Joseph Meyerhoff, 85, who made a fortune in construction and real estate and who became a noted supporter of the Baltimore Symphony Orchestra and of Israel, died Feb. 2 at Johns Hopkins Hospital after a heart attack.

Mr. Meyerhoff was born in Russia and came to the United States with his family in 1906. His father was a local grocer. The boy graduated from Baltimore City College and went into the construction business.

In 1982, he estimated he had built more than 15,000 individual and group homes in the Baltimore area and another 17,000 apartments in Maryland, Pennsylvania, Georgia and Florida. He also built 19 shopping centers.

The 1979 liquidation of his firm, Monumental Properties, reportedly realized $600 million for shareholders. The Meyerhoff family, which held about 30 percent of the stock, received an estimated $180 million. Mr. Meyerhoff's personal fortune has been estimated at $100 million.

He may have been Baltimore's best known philanthropist and the Baltimore Symphony was one of his favorite institutions. He became board chairman and president in 1965 and remained as chairman until his death.

The Joseph Meyerhoff Symphony Hall, a $23 million expressionistic auditorium designed by nationally renowned architect Pietro Belluschi, was dedicated two years ago. Both city and state funds went into the building, but Mr. Meyerhoff contributed $10 million to the effort.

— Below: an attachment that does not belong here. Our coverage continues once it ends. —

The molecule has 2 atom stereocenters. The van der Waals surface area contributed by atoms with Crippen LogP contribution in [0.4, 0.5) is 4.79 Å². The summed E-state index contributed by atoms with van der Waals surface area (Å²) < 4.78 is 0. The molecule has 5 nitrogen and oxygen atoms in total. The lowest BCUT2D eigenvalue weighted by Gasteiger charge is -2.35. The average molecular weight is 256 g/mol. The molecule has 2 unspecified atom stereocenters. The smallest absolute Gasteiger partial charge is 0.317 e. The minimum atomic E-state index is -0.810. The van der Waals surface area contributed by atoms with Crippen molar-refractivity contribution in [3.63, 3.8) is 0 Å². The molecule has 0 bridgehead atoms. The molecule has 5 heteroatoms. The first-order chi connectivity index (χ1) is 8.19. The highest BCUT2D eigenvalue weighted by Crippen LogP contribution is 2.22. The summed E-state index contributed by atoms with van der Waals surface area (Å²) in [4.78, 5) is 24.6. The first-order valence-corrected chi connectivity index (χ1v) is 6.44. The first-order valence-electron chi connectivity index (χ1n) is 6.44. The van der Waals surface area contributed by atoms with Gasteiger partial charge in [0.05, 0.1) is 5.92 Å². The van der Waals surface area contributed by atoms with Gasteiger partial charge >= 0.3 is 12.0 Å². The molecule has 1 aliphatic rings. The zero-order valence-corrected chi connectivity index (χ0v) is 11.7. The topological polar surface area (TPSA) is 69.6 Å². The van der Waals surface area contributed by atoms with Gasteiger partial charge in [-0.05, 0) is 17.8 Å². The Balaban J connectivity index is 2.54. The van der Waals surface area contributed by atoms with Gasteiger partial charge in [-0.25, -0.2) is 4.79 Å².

Another of Mr. Meyerhoff's interests was Israel. Two years ago, he estimated he had donated $5 million to the country for construction of "various capital projects," including six libraries, several pavilions and a technical college.

He was a member of the executive committee of the United Jewish Appeal of the United States and the organization's general chairman from 1961 to 1964. He also was a member of the boards of the Baltimore Museum of Art, the Baltimore Opera, Baltimore Hebrew College, Tel Aviv University, Tel Aviv Museum and Sinai Hospital.

Survivors include his wife, Rebecca Witten Meyerhoff; two children, Harvey M., of Baltimore, and Eleanor M. Katz of Hollywood, Fla.; a sister, Lena Pushkin of Miami Beach, Fla.; 11 grandchildren, and nine great-grandchildren.